With its origins dating back to the early days of the Mayo Clinic, the Rochester Epidemiology Project is the medical resource behind discoveries that have affected patients around the globe. It’s been treasured by researchers and funded by the National Institutes of Health for nearly 50 years. Data collected from several generations of patients in Olmstead County, Minn., has led to groundbreaking research, improving patient care in nearly every medical discipline
The Rochester Epidemiology Project (REP) is one of a kind.
Nearly a century in the making, this collection of comprehensive medical records is one of the few places in the world where scientists can study virtually an entire geographic population to identify trends in disease, evaluate treatments and find factors that put people at risk for illnesses.
“Mayo developed all of this infrastructure for the improvement of the practice, but also for the science,” says Walter Rocca, M.D., a Mayo Clinic neurologist and epidemiologist, and co-director of the REP since 2006.
The Rochester Epidemiology Project is one of the few repositories in the world that:
- Covers a well-defined geographic region — so as to minimize biases such as income, insurance coverage, or membership;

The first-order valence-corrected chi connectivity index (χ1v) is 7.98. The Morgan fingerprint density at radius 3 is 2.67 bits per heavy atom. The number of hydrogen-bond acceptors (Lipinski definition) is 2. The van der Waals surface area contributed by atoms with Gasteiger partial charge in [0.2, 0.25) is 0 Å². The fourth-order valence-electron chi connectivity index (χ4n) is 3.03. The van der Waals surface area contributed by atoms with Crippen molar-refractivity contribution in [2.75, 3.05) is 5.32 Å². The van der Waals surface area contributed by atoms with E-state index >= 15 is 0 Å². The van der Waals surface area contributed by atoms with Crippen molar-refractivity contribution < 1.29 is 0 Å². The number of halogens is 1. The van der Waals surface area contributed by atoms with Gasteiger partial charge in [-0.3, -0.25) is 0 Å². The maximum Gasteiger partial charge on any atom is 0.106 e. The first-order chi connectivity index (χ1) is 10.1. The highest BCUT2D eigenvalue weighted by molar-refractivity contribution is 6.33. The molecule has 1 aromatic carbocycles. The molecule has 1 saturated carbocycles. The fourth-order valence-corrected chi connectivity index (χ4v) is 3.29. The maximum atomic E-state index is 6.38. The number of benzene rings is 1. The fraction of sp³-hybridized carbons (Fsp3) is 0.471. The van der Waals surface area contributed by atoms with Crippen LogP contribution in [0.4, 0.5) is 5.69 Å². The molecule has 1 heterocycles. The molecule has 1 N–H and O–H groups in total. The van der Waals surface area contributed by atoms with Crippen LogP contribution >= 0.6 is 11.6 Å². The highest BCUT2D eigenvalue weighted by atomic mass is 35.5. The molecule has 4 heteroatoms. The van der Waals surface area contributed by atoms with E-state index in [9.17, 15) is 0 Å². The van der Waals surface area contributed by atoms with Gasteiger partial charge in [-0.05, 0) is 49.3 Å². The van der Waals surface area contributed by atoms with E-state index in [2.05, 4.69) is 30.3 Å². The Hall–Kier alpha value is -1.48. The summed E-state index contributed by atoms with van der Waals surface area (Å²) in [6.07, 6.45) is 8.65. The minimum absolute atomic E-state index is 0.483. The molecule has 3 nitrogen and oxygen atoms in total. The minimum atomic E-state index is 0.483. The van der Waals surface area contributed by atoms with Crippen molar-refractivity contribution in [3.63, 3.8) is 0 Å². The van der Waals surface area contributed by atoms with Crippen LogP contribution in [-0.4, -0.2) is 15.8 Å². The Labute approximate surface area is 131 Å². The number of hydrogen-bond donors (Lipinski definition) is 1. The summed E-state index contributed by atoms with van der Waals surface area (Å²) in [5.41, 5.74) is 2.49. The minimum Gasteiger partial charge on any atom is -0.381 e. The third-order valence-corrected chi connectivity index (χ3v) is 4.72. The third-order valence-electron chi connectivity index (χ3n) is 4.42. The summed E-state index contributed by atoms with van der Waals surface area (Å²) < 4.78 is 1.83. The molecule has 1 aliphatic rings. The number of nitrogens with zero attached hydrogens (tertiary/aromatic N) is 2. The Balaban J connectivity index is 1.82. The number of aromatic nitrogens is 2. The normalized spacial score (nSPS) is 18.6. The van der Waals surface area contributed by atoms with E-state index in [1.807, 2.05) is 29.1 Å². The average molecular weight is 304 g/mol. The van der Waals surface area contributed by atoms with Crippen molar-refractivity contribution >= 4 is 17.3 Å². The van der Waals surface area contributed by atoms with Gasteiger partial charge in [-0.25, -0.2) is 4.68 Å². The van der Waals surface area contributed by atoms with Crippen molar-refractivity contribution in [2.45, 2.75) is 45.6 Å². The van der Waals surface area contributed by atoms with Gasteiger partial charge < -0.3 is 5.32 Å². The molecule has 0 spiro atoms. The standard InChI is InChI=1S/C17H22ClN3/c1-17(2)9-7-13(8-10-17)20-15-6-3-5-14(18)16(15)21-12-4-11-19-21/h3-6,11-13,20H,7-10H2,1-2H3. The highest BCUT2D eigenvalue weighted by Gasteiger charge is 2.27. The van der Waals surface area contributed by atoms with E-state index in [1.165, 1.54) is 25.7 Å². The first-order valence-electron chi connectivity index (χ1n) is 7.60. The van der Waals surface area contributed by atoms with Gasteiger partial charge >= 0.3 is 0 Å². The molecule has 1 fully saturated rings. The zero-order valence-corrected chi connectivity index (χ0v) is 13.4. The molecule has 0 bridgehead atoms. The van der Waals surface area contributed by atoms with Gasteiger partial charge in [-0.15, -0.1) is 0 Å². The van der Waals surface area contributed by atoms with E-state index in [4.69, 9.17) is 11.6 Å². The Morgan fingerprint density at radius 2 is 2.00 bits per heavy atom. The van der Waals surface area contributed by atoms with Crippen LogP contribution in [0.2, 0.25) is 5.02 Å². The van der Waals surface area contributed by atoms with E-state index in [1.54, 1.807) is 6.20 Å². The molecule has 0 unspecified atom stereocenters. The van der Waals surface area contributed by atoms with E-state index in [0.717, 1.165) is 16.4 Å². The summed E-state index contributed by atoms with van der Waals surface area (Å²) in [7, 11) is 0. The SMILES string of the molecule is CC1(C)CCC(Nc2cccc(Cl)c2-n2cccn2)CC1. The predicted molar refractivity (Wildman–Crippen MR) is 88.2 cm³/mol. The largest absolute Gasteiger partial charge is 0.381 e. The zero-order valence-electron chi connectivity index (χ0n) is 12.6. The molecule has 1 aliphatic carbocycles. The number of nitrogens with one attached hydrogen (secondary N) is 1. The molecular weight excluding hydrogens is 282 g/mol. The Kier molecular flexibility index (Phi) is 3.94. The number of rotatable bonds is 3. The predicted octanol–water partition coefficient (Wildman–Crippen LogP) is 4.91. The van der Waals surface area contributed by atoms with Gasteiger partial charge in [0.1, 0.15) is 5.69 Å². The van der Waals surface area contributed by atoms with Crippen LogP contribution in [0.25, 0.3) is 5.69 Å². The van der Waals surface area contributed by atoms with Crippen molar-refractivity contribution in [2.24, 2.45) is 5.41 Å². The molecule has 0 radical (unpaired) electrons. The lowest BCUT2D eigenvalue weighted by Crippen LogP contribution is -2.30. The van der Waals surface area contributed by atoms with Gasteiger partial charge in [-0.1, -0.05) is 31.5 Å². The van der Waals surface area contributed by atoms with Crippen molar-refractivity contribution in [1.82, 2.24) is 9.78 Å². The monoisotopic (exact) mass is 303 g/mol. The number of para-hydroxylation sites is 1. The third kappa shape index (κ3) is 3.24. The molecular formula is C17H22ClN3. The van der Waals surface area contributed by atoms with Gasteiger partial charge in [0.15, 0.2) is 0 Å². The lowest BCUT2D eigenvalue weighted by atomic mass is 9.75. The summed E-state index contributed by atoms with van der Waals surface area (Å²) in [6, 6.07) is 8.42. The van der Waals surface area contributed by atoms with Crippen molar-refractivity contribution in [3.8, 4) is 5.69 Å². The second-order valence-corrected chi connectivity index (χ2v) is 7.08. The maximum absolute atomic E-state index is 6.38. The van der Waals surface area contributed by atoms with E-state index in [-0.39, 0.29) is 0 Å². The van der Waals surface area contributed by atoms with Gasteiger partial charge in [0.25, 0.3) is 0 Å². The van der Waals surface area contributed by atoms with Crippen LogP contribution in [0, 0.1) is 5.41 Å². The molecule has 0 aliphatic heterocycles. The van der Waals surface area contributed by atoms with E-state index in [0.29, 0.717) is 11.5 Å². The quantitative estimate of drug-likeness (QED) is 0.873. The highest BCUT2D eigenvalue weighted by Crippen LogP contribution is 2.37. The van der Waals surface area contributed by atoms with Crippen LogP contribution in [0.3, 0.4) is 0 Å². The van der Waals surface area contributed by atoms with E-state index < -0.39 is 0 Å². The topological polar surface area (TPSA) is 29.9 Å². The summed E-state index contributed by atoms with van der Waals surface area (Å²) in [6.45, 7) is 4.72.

- Spans a timeframe able to provide historical depth;
- Covers enough patients — now at over 500,000 and counting — so inferences can be made from even relatively rare connections; and
- Includes as many electronically searchable variables as possible.
The project has supported more than 2,000 studies through the years. REP-based research has impacted policy, patients, and medicine, worldwide. Notable research findings have included the discovery that women who had their ovaries removed before menopause are at higher risk of dementia; skin cancer is up dramatically in people under 40, especially young women; and smoke-free workplace laws save lives.
The project’s database is currently being used to help design programs for new mothers, to determine compensation to veterans with posttraumatic stress disorder, and better allocate precious healthcare resources.
“We recognize the potential for the Rochester Epidemiology Project as a valuable research resource that will enable the scientific community to address public health research questions of importance for the well-being of older Americans,” says Chhanda Dutta, Ph.D., chief of the National Institute on Aging’s Clinical Gerontology Branch. The NIH’s National Institute on Aging has funded the project since 2010.
Because of its long and complex history, the REP will continue to be the foundation for studies that transform medical practices and policies in Olmsted County, the country and worldwide. It provides knowledge, guidance and insight for medical researchers trying to keep people healthy.
To read the full story about the REP, visit Discovery's Edge, Mayo Clinic's research magazine.